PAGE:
The Chinese government has aggressively rolled out facial recognition since 2014. Police use it to find and apprehend criminals; airport officials deploy it for security and border customs checks. Banks, shops, subways, gyms, offices and schools scan faces as well. But even in China, privacy and security concerns are taking hold. Who’s collecting, saving and using the data? As the first lawsuit a Chinese person filed against the use of facial recognition goes to trial, blogger Fu Bo advocates for privacy: Both citizens and the government, she says, need to take privacy more seriously.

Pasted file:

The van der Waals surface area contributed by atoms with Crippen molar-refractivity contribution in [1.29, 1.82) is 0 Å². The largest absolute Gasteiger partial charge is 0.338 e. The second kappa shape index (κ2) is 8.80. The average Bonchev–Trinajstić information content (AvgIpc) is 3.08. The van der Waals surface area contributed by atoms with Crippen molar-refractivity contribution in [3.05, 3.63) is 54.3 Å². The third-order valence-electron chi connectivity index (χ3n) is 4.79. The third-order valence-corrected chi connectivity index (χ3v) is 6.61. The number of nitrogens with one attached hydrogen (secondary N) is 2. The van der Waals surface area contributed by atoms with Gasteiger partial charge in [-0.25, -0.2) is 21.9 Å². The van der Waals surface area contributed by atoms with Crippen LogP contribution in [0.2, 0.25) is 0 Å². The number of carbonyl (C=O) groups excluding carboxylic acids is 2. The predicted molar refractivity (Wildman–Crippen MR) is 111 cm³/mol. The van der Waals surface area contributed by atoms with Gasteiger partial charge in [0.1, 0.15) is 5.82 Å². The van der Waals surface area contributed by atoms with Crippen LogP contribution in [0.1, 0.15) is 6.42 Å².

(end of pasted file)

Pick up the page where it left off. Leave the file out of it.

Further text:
About the Author
Fu Bo writes on her blog Yu Duo Tian, where she follows the latest developments in artificial intelligence and the controversies surrounding their application.